The mentor relationship is increasingly being seen as an important ingredient in career development, particularly for women managers and professionals. This study examined sex differences and cross-sex effects of the mentor-protege relationship. Data were collected, using questionnaires, from 81 male and 13 female mentors in high technology firms. Both sex and cross-sex effects were observed. Psychosocial functions were more prevalent when women were involved as either mentors or proteges and most prevalent in pairs of women.
PURPOSE: To provide a discussion of some salient research relating to mentoring forewomen managers.METHODOLOGY / APPROACH: The paper draws mainly upon writing and research from the United Kingdom, United States, Canada and Australasia to explore some of the issues that continue to be pertinent for the mentoring of women managers.
FINDINGS: The paper explores some of the early arguments promoting mentoring for women in the light of more recent research. From the literature, three key issues that have important implications for women in mentoring relationships are considered. These are identifying the nature and focus of mentoring relationships; managing cross-gender mentoring; and negotiating the power dimension that underpins the mentoring relationship.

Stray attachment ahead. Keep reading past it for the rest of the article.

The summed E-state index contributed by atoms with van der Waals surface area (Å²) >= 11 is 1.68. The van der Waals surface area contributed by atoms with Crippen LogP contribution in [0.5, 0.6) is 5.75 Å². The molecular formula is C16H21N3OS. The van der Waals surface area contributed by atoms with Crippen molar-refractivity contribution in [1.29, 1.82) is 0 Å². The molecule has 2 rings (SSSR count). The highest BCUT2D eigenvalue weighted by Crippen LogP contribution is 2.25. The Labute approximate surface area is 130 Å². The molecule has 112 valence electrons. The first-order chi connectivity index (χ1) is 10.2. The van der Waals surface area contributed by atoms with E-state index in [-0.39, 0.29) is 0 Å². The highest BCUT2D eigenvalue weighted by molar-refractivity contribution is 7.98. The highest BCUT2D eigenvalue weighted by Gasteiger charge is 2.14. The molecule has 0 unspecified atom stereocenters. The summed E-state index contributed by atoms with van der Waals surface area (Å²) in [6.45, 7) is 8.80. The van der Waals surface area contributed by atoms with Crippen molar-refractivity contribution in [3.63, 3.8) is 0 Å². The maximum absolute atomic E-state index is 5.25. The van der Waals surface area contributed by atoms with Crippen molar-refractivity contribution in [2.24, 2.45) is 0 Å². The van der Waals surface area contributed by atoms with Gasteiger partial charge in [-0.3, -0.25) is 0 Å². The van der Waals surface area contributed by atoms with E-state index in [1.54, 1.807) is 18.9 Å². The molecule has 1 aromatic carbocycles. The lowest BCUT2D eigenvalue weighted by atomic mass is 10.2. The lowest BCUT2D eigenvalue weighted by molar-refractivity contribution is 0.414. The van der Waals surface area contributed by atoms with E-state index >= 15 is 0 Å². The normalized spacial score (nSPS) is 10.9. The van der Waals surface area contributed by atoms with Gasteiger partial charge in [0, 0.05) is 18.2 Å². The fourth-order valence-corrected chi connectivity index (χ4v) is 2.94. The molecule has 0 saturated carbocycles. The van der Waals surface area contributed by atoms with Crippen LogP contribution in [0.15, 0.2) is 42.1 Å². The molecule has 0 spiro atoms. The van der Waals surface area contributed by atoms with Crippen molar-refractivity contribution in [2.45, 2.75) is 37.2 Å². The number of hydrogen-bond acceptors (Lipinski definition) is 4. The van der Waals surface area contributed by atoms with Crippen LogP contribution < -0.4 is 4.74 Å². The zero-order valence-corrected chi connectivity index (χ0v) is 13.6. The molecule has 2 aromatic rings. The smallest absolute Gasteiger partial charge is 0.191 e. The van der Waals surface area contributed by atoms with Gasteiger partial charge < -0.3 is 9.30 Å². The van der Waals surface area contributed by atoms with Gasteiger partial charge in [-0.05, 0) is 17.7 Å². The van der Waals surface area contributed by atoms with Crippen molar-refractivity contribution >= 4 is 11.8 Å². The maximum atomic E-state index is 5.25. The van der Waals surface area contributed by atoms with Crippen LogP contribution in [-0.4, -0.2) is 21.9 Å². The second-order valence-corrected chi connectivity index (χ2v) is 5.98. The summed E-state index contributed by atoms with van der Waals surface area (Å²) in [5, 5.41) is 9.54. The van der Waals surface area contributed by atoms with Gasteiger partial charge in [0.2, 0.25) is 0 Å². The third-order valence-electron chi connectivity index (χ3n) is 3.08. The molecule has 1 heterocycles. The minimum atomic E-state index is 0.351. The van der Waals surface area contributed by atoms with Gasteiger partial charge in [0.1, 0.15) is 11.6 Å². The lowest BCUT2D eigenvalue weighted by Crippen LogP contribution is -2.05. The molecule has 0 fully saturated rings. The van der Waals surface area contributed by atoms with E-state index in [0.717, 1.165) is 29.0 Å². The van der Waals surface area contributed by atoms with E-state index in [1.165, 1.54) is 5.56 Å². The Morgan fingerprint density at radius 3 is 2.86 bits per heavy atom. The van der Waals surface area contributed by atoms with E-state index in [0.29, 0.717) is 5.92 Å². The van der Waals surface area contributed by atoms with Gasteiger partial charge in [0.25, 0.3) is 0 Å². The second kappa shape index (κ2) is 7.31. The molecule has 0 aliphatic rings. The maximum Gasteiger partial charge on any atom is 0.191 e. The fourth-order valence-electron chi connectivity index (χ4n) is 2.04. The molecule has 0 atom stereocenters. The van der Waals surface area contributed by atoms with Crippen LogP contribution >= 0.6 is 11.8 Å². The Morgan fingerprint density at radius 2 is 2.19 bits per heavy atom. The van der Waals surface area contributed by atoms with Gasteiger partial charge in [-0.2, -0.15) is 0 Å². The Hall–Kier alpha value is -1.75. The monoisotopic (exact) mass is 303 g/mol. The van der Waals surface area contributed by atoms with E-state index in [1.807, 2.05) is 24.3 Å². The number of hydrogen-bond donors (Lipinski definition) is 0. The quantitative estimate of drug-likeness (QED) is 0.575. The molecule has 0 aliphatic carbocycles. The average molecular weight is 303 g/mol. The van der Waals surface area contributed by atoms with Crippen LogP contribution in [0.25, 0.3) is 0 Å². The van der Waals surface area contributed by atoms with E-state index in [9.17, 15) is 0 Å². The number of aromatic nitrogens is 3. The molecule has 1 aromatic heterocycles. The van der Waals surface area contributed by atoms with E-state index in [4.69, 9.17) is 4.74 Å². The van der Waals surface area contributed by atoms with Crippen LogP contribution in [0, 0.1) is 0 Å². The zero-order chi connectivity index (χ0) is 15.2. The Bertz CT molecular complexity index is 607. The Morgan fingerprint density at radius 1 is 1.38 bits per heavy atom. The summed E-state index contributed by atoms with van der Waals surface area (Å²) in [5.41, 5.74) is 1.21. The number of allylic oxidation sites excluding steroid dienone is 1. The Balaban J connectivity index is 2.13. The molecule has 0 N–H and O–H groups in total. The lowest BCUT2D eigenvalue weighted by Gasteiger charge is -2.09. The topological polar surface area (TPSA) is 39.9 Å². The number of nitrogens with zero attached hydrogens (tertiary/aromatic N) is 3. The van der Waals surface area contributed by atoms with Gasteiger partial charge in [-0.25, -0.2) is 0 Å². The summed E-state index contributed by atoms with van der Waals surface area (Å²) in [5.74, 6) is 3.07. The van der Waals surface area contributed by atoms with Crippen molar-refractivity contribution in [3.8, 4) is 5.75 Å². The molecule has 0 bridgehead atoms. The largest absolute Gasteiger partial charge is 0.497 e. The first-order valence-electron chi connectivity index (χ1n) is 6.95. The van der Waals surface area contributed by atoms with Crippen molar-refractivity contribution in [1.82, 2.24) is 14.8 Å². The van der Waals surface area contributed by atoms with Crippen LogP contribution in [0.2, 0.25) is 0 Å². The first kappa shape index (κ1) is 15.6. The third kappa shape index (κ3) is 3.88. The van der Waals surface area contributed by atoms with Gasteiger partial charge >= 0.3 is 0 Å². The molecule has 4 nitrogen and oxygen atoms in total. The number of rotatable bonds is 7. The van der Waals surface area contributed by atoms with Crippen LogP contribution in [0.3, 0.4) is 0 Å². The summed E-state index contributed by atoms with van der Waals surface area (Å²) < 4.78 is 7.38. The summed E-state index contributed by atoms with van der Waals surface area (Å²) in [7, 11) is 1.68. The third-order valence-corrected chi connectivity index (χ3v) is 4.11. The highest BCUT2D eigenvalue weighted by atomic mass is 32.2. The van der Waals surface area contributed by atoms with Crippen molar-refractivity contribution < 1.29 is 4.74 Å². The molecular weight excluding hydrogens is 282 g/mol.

PRACTICAL IMPLICATIONS: The paper provides a discussion of the practical implications of three key issues that are significant for women managers.
ORIGINALITY / VALUE OF PAPER: The paper draws together work in the field and distils a number of issues and their implications that require further attention and discussion.